Ewch i’r prif gynnwys

Michael Edwards

Lecturer

Ysgol y Gyfraith a Gwleidyddiaeth

Email:
edwardsmg1@cardiff.ac.uk
Telephone:
+44(0)29 2087 4000 ext 77367
Location:
3.24, Adeilad y Gyfraith, Rhodfa'r Amgueddfa, Caerdydd, CF10 3AX

Mike Edwards LLB (Hons), MPhil, Barrister-at-Law, FHEA.

Mike Edwards started his career as a Crown Prosecutor, eventually being promoted to the position of Head of the Trials Unit within the Crown Prosecution Service, managing a team of lawyers and caseworkers dealing with the most serious and sensitive casework in his area. During this time he dealt with homicide cases, including murder, manslaughter and fatal road traffic accidents. He also dealt with complex fraud and serious sexual offence cases. He sat on a number of committees, including the Mentally Disordered Offenders Committee, the Police/CPS Rape and Serious Sexual Offences Committee and the Health and Safety Executive Joint Prosecutions Working Group.

After he left the Crown Prosecution Service he went into private practice at the Bar in South Wales, specialising in criminal prosecution and defence work. During his time in private practice he dealt with serious and sensitive cases, including acting as one of the junior prosecuting counsel in the David Morris murder trial (the Clydach murders), one of the largest and most complex criminal trials to be held in Wales. (See below for details).

Mike left private practice in 2006 and joined Cardiff University to teach criminal evidence and procedure on the Bar Vocational Course (BVC). Since being at the University he has successfully completed module I of the Postgraduate Certificate in University Teaching and Learning (PCUTL).

Until September 2015 he taught on the Bar Professional Training Course (BPTC) and the undergraduate Evidence Course. He was course leader for the Criminal Litigation Evidence and Sentencing Course and the Trial Advocacy Course on the BPTC.

He co-wrote the first national Criminal Litigation, Evidence and Sentencing syllabus for the Bar Standards Board.

In 2009 he was appointed a Recorder of the Crown Court, a position he held until 2014. During the five years that he was a Recorder Mike sat as a judge in jury trials, sentencing hearings and other Crown Court proceedings.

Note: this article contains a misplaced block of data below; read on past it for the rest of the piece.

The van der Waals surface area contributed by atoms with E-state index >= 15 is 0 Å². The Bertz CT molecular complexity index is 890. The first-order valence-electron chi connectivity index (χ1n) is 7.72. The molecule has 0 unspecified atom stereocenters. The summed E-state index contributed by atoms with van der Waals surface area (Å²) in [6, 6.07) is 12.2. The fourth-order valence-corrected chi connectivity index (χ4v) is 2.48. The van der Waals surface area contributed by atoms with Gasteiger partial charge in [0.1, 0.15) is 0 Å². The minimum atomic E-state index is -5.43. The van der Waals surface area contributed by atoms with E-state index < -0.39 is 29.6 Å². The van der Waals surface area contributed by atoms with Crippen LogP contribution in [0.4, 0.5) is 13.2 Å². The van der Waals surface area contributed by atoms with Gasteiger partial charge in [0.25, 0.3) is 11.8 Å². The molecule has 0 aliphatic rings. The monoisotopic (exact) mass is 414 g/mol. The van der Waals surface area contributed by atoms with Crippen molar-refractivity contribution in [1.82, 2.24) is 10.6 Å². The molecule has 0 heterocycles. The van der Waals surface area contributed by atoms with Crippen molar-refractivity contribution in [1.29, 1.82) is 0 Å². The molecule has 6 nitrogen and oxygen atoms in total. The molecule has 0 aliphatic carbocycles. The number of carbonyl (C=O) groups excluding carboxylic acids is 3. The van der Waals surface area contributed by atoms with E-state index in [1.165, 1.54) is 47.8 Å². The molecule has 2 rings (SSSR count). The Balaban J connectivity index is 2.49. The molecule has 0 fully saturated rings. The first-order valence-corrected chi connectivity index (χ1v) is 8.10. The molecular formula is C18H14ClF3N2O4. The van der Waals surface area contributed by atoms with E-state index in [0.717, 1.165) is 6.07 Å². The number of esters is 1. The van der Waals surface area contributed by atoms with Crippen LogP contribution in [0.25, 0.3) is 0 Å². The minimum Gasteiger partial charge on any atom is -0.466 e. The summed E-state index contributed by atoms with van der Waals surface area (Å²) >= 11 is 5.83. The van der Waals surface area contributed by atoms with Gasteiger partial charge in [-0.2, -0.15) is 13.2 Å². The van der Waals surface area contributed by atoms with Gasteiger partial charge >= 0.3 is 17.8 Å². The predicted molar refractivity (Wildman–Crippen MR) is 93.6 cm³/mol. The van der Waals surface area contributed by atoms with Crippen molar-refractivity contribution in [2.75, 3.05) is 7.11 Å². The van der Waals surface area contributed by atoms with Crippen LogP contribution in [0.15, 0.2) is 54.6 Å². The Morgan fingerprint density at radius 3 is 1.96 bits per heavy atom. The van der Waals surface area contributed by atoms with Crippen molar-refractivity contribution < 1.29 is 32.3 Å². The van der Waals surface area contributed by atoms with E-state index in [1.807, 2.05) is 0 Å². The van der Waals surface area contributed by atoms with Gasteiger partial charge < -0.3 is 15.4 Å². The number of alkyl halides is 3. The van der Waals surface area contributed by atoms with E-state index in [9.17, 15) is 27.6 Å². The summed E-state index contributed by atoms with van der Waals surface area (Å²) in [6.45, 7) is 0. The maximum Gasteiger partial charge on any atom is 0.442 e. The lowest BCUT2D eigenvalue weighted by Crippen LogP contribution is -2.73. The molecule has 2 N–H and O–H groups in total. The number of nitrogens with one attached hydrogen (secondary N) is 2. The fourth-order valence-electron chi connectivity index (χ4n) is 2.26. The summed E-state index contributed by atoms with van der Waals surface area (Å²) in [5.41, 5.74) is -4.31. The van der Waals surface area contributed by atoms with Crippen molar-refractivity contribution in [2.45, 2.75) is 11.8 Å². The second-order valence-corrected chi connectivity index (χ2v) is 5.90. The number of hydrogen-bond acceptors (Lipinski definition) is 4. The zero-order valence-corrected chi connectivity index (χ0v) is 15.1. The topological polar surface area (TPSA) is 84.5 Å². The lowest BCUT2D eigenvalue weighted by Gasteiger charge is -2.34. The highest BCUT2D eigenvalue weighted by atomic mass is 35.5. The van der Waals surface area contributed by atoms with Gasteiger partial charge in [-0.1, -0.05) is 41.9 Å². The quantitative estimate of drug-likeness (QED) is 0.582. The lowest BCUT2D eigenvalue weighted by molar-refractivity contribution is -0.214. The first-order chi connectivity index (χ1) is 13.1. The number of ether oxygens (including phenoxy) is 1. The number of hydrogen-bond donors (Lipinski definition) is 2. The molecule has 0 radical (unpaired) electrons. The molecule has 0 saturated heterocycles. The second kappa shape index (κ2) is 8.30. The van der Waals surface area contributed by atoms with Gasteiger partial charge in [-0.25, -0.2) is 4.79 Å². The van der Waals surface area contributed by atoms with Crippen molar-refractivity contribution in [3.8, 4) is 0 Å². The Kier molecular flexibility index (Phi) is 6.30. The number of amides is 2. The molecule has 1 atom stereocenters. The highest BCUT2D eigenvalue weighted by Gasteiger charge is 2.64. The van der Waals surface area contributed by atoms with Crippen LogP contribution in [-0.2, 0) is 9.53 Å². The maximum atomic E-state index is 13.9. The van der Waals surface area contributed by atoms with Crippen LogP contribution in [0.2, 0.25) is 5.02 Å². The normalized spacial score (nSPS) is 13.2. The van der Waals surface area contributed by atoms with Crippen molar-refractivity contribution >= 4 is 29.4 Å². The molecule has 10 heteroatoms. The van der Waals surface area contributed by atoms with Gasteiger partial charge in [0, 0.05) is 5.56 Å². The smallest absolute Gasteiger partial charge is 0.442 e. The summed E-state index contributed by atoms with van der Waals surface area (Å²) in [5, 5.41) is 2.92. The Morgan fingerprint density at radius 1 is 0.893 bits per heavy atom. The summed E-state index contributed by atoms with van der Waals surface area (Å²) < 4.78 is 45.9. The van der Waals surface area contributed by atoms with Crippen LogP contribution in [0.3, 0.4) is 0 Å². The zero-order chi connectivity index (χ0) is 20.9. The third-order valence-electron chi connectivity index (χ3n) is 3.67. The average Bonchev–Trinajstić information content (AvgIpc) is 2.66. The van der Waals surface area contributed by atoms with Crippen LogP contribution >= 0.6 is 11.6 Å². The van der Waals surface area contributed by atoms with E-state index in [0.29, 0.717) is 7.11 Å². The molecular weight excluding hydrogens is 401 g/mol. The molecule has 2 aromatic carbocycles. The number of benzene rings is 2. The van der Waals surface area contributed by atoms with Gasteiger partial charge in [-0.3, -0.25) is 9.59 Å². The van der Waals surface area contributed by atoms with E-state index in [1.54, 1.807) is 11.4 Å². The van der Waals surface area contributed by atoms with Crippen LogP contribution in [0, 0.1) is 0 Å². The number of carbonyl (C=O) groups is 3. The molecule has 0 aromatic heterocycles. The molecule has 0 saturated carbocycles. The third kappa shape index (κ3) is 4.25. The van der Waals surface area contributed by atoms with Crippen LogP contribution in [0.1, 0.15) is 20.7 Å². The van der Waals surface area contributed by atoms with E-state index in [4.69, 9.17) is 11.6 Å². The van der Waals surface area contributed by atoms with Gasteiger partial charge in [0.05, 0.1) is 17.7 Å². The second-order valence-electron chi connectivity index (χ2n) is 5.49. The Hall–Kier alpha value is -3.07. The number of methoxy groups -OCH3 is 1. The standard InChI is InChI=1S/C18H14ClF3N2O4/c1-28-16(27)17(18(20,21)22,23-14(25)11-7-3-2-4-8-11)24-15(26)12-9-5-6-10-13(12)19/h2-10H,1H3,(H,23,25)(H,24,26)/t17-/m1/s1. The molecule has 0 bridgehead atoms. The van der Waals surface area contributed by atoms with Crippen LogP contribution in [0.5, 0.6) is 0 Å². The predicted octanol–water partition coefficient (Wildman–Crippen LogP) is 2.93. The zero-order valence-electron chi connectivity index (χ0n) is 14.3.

Mike’s research interests relate primarily to criminal evidence and procedure, particularly the structure and effectiveness of adversarial criminal trials and their historical development.

He has worked with South Wales Police, assisting with its training of police officers to give evidence in court.

Between September 2015 and January 2017 Mike was the module leader for the LLB Evidence programme and continues to teach on that course and the BPTC. 

Other background information

  • External examiner for City Law School for the Fraud and Financial Crime and Criminal Advocacy Courses - 2011 - 2014.
  • Accredited by the Advocacy Training Council to teach civil and criminal advocacy.
  • Registered pupil supervisor with Lincoln's Inn.
  • Part of the team that conducted the Quality Assurance for Advocates (QAA) pilot for the Legal Services Commission and responsible for the preparation of materials used in the assessment exercises for the study.
  • Master of Philosophy in Law: the research concentrated on adversarial trial procedures and their effect on truth finding.
  • Fellow of the Higher Education Academy.
  • Assessor on the expert witness scheme.
  • Supervisor on the LLM in Legal Practice Course.
  • On the introduction of the Proceeds of Crime Act provided training to the judiciary on the operation of the provisions, especially in relation to investigative orders.

 Selected significant cases

During his time in the CPS and private practice Mike dealt with a large number of serious and sensitive cases including the following:

Between 2005 and 2006 - R v. David Morris (the Clydach murders). This was a high profile murder case involving the murder of three generations of the same family. Mike was one of the junior prosecution counsel and was responsible for preparing complex legal submissions on evidence, particularly relating to hearsay, bad character and abuse of process. The trial lasted for 5 months and involved significant witness management issues and close liaison with experts.

2004 - R v. Oyombo and others. This was a complex conspiracy to defraud case involving difficult issues of evidence. Mike was one of the defence counsel in this case.

2004 - R v. Doubtfire. This was a high profile manslaughter case involving the death of a 16 year old army cadet. The case concerned complex issues of law and evidence. Mike initially advised the police about the evidence when the case was first referred to the CPS and subsequently acted as junior prosecuting counsel during the trial.

2001 - R v. Raphael Gray – a cross-jurisdictional case involving the hacking into American company websites. The investigation was led by the FBI and involved working with a number of different agencies in the UK and USA.

2000 - R v. Bissell – a murder case involving complex issues of provocation and domestic violence.

1993 – R v. Stephen Miller – High profile murder case.

 

LLB Evidence module

LLM (Legal Practice) supervision

BPTC - Criminal Litigation Evidence and Sentencing, Trial Advocacy, Conference skills, Criminal Practice